ERIC Number: ED053015
Record Type: RIE
Publication Date: 1969
Reference Count: 0
Studies on Idealism in American Life. Program in American History and Civilization.
Tufts Univ., Medford, MA. Lincoln Filene Center for Citizenship and Public Affairs.
This narrative unit on idealism was developed as an illustration of minority group efforts to reform the social structure of American democracy, the implications being that American life was in many respects lacking. The general teaching objectives are: 1) to stimulate student consideration of what would be their ideal society; 2) to foster a feeling that human institutions can be improved and effectively changed; 3) to value individual and group efforts to improve society; 4) to appreciate a goal which holds out for something better than a life based on material things; and, 5) to understand why people drop out of society and what problems they face. The narratives are divided into two sections: the first briefly describes conditions as they existed before a response was made to the condition; the second section deals with the form which the response took. Except for a narrative on peace, all the others have historical roots in the nineteenth century and include selections on utopian socialism, penal reform, and abolitionism. The methods shown in these narrative studies should invite comparison with present idealisms, which, for the most part, are a continuation of earlier ones. The readability range in all five narratives runs from a reading grade level of seven plus to eleven plus. Discussion questions to encourage inquiry, a vocabulary list, and a test are included. (Author/SBE)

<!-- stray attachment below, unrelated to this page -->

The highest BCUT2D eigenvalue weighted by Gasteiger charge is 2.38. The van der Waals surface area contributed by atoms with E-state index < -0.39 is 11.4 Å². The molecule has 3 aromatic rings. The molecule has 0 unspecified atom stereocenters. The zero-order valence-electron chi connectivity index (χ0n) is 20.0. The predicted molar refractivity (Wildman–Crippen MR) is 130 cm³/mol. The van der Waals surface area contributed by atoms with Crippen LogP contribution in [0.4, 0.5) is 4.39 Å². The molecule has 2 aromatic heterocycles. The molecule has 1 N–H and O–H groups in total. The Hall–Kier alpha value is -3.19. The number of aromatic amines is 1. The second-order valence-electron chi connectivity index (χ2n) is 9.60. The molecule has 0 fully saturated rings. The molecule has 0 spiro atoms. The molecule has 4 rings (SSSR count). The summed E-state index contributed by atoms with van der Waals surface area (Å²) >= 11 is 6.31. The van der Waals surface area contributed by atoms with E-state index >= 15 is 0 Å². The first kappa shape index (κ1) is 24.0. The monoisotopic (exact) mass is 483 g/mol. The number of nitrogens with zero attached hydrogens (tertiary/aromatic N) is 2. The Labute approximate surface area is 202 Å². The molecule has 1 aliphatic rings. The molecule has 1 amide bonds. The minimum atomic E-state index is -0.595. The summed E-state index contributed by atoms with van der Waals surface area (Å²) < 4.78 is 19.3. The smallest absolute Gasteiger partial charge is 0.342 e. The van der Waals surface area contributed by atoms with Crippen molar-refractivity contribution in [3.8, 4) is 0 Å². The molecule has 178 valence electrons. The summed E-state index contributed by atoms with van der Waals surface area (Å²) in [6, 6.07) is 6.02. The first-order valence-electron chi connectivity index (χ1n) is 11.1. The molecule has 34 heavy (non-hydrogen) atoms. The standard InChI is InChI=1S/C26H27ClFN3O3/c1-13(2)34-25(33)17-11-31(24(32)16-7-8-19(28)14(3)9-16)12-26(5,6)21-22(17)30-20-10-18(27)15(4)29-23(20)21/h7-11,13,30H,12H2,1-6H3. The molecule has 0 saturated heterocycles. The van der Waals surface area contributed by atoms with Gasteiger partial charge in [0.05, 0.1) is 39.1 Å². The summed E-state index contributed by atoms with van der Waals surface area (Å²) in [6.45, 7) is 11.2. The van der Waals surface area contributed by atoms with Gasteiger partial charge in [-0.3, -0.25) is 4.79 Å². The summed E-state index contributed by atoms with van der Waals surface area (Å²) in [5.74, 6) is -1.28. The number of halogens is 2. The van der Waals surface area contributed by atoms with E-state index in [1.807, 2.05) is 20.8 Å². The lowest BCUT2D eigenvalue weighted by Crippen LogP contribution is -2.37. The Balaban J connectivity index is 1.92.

Publication Type: N/A
Education Level: N/A
Authoring Institution: Tufts Univ., Medford, MA. Lincoln Filene Center for Citizenship and Public Affairs.
Identifiers: Abolitionism; Idealism; Penal Reform